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Back to handball: France eager to start playing

EHF / Kevin Domas

13 September. The date is now written in red on every French handball player’s calendars. After exactly six months without playing their favourite sport, they will be able to return to the court and play their first official game of the new season.

Sure, this will not make up for the fact that the end of the 2019/20 season will never be played, that titles will never be awarded and that some clubs, no matter which level they play at, will be disappointed.

But the French Handball Federation had to react quickly, due to the fact that France was one of the worst-hit countries in Europe during the COVID-19 crisis. The population was on lockdown for over two months and sports were badly affected.

Handball was one of them and the premature ending of the season was proof of it. With no view on how things were going to evolve, the federation and the Ligue National de Handball (LNH), which handles the professional men’s leagues, were quick to make a decision.

“The best thing to do is to end the season. Sure, this is not the way we would have liked things to go, but we have to show some responsibility,” said Olivier Girault, head of the LNH.

The professional leagues did their best to remain united, with players, trainers and clubs speaking in unison. At lower levels, the federation helped clubs by cutting its fees for next season, trying to make its best to keep smaller structures alive. For professionals, national coaches and physical trainers offered video training sessions in order to keep athletes in the best shape possible.

"More important things in the world"

At the start of June, some professional clubs resumed training. No more than ten players at the same time could train together, mandatory masks and no contact, that was the new start that everybody had been hoping for. Not the old handball we were used to, but better than nothing.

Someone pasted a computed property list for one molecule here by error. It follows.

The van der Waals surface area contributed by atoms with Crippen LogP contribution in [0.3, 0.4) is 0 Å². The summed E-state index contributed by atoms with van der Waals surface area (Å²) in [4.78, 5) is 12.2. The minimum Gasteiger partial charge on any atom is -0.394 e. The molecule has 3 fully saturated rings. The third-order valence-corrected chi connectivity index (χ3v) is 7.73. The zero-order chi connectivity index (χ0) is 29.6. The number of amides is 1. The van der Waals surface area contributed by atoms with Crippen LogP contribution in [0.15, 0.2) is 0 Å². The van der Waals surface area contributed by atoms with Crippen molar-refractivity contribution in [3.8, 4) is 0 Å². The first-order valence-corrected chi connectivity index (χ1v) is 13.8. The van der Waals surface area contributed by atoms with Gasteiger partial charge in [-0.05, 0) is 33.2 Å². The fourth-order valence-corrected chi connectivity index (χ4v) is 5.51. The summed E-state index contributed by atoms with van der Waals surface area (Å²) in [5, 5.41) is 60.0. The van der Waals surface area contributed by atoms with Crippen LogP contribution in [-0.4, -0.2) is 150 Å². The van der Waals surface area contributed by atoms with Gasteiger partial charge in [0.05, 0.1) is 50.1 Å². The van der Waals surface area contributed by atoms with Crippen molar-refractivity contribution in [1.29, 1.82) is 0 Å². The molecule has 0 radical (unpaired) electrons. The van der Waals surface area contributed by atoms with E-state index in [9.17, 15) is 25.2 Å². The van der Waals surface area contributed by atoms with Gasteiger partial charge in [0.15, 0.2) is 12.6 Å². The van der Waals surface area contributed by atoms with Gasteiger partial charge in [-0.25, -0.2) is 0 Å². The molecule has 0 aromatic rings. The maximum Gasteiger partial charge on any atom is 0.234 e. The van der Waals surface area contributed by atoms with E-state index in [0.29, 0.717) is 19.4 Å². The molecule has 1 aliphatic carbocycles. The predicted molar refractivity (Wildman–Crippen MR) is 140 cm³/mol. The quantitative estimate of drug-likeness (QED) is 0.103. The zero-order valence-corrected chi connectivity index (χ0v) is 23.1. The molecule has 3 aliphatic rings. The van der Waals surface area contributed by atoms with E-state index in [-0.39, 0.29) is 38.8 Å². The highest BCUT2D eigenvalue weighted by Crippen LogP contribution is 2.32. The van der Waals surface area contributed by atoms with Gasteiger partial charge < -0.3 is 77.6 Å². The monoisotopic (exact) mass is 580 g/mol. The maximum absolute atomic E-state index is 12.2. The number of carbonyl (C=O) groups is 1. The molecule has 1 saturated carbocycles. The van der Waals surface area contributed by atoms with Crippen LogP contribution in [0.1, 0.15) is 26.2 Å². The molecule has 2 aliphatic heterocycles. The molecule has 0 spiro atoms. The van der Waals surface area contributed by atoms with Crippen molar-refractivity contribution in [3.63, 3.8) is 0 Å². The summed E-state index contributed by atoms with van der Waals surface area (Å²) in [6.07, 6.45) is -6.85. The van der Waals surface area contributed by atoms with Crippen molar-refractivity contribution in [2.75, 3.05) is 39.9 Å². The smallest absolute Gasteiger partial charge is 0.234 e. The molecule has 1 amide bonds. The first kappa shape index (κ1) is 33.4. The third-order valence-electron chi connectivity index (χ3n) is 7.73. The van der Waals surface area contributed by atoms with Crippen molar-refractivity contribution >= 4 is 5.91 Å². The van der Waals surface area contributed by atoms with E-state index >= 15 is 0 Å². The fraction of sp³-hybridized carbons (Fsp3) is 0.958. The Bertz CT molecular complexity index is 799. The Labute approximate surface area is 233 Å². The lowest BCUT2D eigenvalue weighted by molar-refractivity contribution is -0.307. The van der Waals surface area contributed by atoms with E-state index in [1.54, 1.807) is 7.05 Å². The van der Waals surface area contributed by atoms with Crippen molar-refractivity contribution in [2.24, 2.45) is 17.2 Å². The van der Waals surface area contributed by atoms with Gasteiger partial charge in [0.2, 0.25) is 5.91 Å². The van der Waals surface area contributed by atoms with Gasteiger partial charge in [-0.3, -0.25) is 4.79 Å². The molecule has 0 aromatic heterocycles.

“It feels good to see friends again, to be back at training again. I missed it a lot, I missed the locker room as well. But we went through this dark period bearing in mind that there were much more important things in the world than handball,” said Nédim Rémili, the French national player, when he resumed training with Paris Saint-Germain.

As of now, the capacity of the halls are limited to 5,000 spectators, but that should not be a problem for most of the French clubs, which play in smaller halls. The ones with bigger arenas have already been working on ticket sales limitation in order to keep up with the restrictions.

And while some of the professional teams, such as Montpellier, have already resumed training with the 2020/21 season in mind, most of the amateurs will end their handball holidays in August. Six weeks will not be too long in order to ready the bodies for the new season.

And then, hopefully, handball can resume its course. The women’s professional league will be first to resume, on 9 September, quickly followed by the amateur leagues.

The superstars from Paris Saint-Germain, Montpellier, Nantes and so on come back onto the court on 23 September.

These dates have been highlighted in every handball fan’s calendars for a good few weeks now. “Stopping early gave the opportunity to clubs and players to immediately start thinking about next season. The sooner the decision was made, the better. Now is the time for everybody in handball to come back even stronger than before,” concludes Olivier Girault.

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